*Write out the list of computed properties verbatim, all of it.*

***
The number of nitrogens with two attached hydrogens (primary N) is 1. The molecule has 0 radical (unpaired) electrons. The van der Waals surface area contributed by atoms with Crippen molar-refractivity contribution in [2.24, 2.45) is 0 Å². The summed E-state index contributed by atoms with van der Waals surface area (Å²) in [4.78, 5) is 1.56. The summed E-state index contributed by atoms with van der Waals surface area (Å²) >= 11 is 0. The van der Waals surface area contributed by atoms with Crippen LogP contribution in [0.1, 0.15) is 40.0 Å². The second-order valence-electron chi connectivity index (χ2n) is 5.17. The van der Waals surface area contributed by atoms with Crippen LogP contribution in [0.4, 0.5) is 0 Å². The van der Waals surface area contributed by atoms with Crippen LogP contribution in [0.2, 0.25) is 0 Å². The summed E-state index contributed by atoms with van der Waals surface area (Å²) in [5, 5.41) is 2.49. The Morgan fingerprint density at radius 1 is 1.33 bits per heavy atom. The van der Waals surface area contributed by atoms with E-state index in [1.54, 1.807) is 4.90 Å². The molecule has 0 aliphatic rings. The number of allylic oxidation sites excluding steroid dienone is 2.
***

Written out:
The number of nitrogens with two attached hydrogens (primary N) is 1. The molecule has 0 radical (unpaired) electrons. The van der Waals surface area contributed by atoms with Crippen molar-refractivity contribution in [2.24, 2.45) is 0 Å². The summed E-state index contributed by atoms with van der Waals surface area (Å²) in [4.78, 5) is 1.56. The summed E-state index contributed by atoms with van der Waals surface area (Å²) >= 11 is 0. The van der Waals surface area contributed by atoms with Crippen LogP contribution in [0.1, 0.15) is 40.0 Å². The second-order valence-electron chi connectivity index (χ2n) is 5.17. The van der Waals surface area contributed by atoms with Crippen LogP contribution in [0.4, 0.5) is 0 Å². The van der Waals surface area contributed by atoms with Crippen LogP contribution in [0.2, 0.25) is 0 Å². The summed E-state index contributed by atoms with van der Waals surface area (Å²) in [5, 5.41) is 2.49. The Morgan fingerprint density at radius 1 is 1.33 bits per heavy atom. The van der Waals surface area contributed by atoms with E-state index in [1.54, 1.807) is 4.90 Å². The molecule has 0 aliphatic rings. The number of allylic oxidation sites excluding steroid dienone is 2.